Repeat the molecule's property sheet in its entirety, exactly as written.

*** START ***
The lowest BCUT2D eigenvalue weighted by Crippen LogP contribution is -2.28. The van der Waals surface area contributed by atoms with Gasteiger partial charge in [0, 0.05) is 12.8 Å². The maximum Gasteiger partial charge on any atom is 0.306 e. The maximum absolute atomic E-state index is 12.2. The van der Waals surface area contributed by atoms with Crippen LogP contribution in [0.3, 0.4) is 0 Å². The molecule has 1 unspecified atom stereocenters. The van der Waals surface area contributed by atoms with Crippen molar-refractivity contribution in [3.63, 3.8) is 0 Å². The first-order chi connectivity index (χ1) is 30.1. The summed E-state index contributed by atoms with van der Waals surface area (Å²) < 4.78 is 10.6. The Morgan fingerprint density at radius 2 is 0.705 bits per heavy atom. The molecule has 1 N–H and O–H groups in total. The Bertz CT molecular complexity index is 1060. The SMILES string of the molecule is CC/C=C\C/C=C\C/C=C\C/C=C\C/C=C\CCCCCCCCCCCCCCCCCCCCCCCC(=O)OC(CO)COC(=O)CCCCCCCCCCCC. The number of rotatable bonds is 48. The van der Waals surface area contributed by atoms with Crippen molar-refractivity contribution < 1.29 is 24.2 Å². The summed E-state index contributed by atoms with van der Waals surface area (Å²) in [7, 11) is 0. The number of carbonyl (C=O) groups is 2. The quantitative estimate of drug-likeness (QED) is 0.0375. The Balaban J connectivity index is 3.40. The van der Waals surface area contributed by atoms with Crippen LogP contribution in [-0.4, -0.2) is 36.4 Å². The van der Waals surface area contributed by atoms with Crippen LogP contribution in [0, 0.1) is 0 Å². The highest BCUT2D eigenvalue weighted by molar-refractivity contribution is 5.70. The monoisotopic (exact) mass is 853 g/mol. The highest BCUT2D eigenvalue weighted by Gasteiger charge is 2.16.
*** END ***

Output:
The lowest BCUT2D eigenvalue weighted by Crippen LogP contribution is -2.28. The van der Waals surface area contributed by atoms with Gasteiger partial charge in [0, 0.05) is 12.8 Å². The maximum Gasteiger partial charge on any atom is 0.306 e. The maximum absolute atomic E-state index is 12.2. The van der Waals surface area contributed by atoms with Crippen LogP contribution in [0.3, 0.4) is 0 Å². The molecule has 1 unspecified atom stereocenters. The van der Waals surface area contributed by atoms with Crippen molar-refractivity contribution in [3.63, 3.8) is 0 Å². The first-order chi connectivity index (χ1) is 30.1. The summed E-state index contributed by atoms with van der Waals surface area (Å²) < 4.78 is 10.6. The Morgan fingerprint density at radius 2 is 0.705 bits per heavy atom. The molecule has 1 N–H and O–H groups in total. The Bertz CT molecular complexity index is 1060. The SMILES string of the molecule is CC/C=C\C/C=C\C/C=C\C/C=C\C/C=C\CCCCCCCCCCCCCCCCCCCCCCCC(=O)OC(CO)COC(=O)CCCCCCCCCCCC. The number of rotatable bonds is 48. The van der Waals surface area contributed by atoms with Crippen molar-refractivity contribution < 1.29 is 24.2 Å². The summed E-state index contributed by atoms with van der Waals surface area (Å²) in [7, 11) is 0. The number of carbonyl (C=O) groups is 2. The quantitative estimate of drug-likeness (QED) is 0.0375. The Balaban J connectivity index is 3.40. The van der Waals surface area contributed by atoms with Crippen LogP contribution in [-0.4, -0.2) is 36.4 Å². The van der Waals surface area contributed by atoms with Crippen LogP contribution in [0, 0.1) is 0 Å². The highest BCUT2D eigenvalue weighted by molar-refractivity contribution is 5.70. The monoisotopic (exact) mass is 853 g/mol. The highest BCUT2D eigenvalue weighted by Gasteiger charge is 2.16.